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The Syslog Protocol
RFC 5424


(Sam Hartman)

No Objection

(Cullen Jennings)
(David Ward)
(Jon Peterson)
(Mark Townsley)
(Russ Housley)
(Tim Polk)

Note: This ballot was opened for revision 23 and is now closed.

Lars Eggert
(was Discuss) No Objection
Comment (2007-06-20) Unknown
draft-ietf-syslog-protocol-21, Section 1., paragraph 5:
>    This document obsoletes RFC3164, which is only an Informational
>    document describing some implementations found in the field.  Some
>    vendors market their products as compliant to RFC3164, but RFC3164
>    does not define a standard.  Hopefully, declaring RFC3164 obsolete
>    will reduce associated bogus marketing claims.

  Suggest to cut the commentary, i.e., cut the last two sentences of
  this paragraph.

draft-ietf-syslog-protocol-21, Section 8.5., paragraph 2:
>    It may be desirable to use a transport with guaranteed delivery to
>    mitigate congestion.

  Reliable delivery and congestion control are orthogonal features. A
  reliable transport will not necessarily have congestion control, and
  vice versa.

draft-ietf-syslog-protocol-21, Section 8.5., paragraph 3:
>    It may also be desirable to include rate-limiting features in syslog
>    originators and relays.  This can reduce potential congestion
>    problems when message bursts happen.

  This is too weak a statement on congestion control. See DISCUSS above.

draft-ietf-syslog-protocol-21, Section 8.5., paragraph 4:
>    Reliable delivery may not always be desirable.  Reliable delivery
>    means that the syslog originator or relay must block when the relay
>    or collector is not able to accept any more messages.  In some
>    operating systems, namely Unix/Linux, the syslog originator or relay
>    runs inside a high-priority system process (syslogd).  If that
>    process blocks, the system at large comes to a stand-still.  The same
>    occurs if there is a deadlock situation between syslogd and e.g. the
>    DNS server.

  This paragraph is inaccurate. One, I'm not aware of any OS that
  doesn't offer non-blocking I/O. Two, even if "a high-priority system
  process (syslogd)" would block for I/O, the system does NOT come to a
  stand-still. It's a user space daemon, not kernel code.

draft-ietf-syslog-protocol-21, Section 8.9., paragraph 1:
>    As shown in Diagram 2, machines may be configured to relay syslog
>    messages to subsequent relays before reaching a collector.  In one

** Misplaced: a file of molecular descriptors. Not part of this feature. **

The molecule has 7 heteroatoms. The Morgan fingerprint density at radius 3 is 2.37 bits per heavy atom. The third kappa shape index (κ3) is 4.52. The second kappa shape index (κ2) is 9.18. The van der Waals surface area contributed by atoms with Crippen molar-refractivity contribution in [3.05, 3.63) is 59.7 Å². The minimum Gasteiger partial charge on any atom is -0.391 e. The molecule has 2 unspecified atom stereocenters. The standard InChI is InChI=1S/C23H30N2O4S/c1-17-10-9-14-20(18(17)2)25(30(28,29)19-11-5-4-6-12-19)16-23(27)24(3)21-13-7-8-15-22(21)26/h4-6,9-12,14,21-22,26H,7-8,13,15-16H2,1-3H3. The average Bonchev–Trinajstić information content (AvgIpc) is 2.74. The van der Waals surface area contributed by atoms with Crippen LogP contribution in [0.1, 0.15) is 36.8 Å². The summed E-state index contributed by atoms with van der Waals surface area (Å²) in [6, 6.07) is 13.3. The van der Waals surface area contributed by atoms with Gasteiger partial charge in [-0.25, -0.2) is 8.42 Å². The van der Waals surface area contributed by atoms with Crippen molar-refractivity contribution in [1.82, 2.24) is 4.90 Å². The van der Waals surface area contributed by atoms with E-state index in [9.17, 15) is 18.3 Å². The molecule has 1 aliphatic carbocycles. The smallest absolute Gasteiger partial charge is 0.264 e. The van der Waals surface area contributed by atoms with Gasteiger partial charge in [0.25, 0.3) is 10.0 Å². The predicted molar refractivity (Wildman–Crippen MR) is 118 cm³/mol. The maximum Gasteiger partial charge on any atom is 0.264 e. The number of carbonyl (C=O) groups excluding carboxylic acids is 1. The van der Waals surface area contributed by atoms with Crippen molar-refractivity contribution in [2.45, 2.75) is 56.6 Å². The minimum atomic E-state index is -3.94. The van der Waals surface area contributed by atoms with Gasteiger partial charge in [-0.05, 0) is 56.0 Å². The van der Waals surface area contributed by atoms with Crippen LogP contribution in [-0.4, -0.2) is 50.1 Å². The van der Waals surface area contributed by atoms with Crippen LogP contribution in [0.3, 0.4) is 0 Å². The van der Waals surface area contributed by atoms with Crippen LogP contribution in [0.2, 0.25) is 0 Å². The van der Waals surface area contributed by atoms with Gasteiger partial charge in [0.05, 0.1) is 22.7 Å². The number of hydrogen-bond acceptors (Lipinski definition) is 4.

>    particular case, an administrator found that he had mistakenly
>    configured two relays to forward messages with certain SEVERITY
>    values to each other.  When either of these machines either received
>    or generated that type of message, it would forward it to the other
>    relay.  That relay would, in turn, forward it back.  This cycle did
>    cause degradation to the intervening network as well as to the
>    processing availability on the two devices.  Network administrators
>    must take care not to cause such a death spiral.

  A sequence number or - even better - a hop count in the message would
  allow breaking such loops.

draft-ietf-syslog-protocol-21, Section 8.10., paragraph 2:
>    Administrators and network planners must also critically review the
>    network paths between the originators, the relays, and the
>    collectors.  Generated syslog messages should not overwhelm any of
>    the network links.

  Given that syslog can generate unlimited amounts of traffic, no level
  of critical review will guarantee that syslog won't overload the path.

draft-ietf-syslog-protocol-21, Section 8.10., paragraph 3:
>    In order to reduce the impact of this issue, using transports with
>    guaranteed delivery is recommended.

  Again, reliability != congestion control.

draft-ietf-syslog-transport-udp-09, Section 3.6., paragraph 2:
>    It is RECOMMENDED that syslog senders use valid UDP checksums when
>    sending messages over IPv4 and IPv6.

  Agree with Tim's DISCUSS - this language weakens the MUST for IPv6.

draft-ietf-syslog-transport-udp-09, Section 4.3., paragraph 0:
>   4.3.  Congestion Control

  Fully agree with Magnus' DISCUSS.

draft-ietf-syslog-transport-udp-09, Section 4.4., paragraph 1:
>    The order of
>    syslog message arrival via this transport SHOULD NOT be used as an